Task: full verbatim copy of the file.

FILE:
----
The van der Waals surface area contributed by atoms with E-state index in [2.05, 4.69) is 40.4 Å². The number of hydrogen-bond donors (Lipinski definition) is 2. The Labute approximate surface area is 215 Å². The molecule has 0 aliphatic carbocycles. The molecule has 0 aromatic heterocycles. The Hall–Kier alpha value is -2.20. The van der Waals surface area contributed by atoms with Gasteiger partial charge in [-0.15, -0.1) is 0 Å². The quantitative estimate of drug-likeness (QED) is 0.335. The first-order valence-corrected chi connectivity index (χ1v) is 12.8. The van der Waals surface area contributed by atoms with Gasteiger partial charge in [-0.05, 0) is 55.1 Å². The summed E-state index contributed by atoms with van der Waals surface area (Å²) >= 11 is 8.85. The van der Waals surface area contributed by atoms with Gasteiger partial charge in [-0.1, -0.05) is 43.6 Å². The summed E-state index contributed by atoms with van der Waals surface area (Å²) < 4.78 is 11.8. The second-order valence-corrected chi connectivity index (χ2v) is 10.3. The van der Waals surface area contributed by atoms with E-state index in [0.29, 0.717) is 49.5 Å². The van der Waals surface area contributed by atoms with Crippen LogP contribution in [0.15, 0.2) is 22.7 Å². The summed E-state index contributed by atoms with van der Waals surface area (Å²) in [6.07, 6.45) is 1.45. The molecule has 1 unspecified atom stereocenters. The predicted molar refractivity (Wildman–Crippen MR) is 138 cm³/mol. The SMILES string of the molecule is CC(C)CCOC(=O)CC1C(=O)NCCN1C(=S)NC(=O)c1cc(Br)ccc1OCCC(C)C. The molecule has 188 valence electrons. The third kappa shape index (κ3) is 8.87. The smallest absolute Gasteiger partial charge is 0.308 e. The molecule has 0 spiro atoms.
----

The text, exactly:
The van der Waals surface area contributed by atoms with E-state index in [2.05, 4.69) is 40.4 Å². The number of hydrogen-bond donors (Lipinski definition) is 2. The Labute approximate surface area is 215 Å². The molecule has 0 aliphatic carbocycles. The molecule has 0 aromatic heterocycles. The Hall–Kier alpha value is -2.20. The van der Waals surface area contributed by atoms with Gasteiger partial charge in [-0.15, -0.1) is 0 Å². The quantitative estimate of drug-likeness (QED) is 0.335. The first-order valence-corrected chi connectivity index (χ1v) is 12.8. The van der Waals surface area contributed by atoms with Gasteiger partial charge in [-0.05, 0) is 55.1 Å². The summed E-state index contributed by atoms with van der Waals surface area (Å²) >= 11 is 8.85. The van der Waals surface area contributed by atoms with Gasteiger partial charge in [-0.1, -0.05) is 43.6 Å². The summed E-state index contributed by atoms with van der Waals surface area (Å²) < 4.78 is 11.8. The second-order valence-corrected chi connectivity index (χ2v) is 10.3. The van der Waals surface area contributed by atoms with E-state index in [0.29, 0.717) is 49.5 Å². The van der Waals surface area contributed by atoms with Crippen LogP contribution in [0.15, 0.2) is 22.7 Å². The summed E-state index contributed by atoms with van der Waals surface area (Å²) in [6.07, 6.45) is 1.45. The molecule has 1 unspecified atom stereocenters. The predicted molar refractivity (Wildman–Crippen MR) is 138 cm³/mol. The SMILES string of the molecule is CC(C)CCOC(=O)CC1C(=O)NCCN1C(=S)NC(=O)c1cc(Br)ccc1OCCC(C)C. The molecule has 188 valence electrons. The third kappa shape index (κ3) is 8.87. The smallest absolute Gasteiger partial charge is 0.308 e. The molecule has 0 spiro atoms.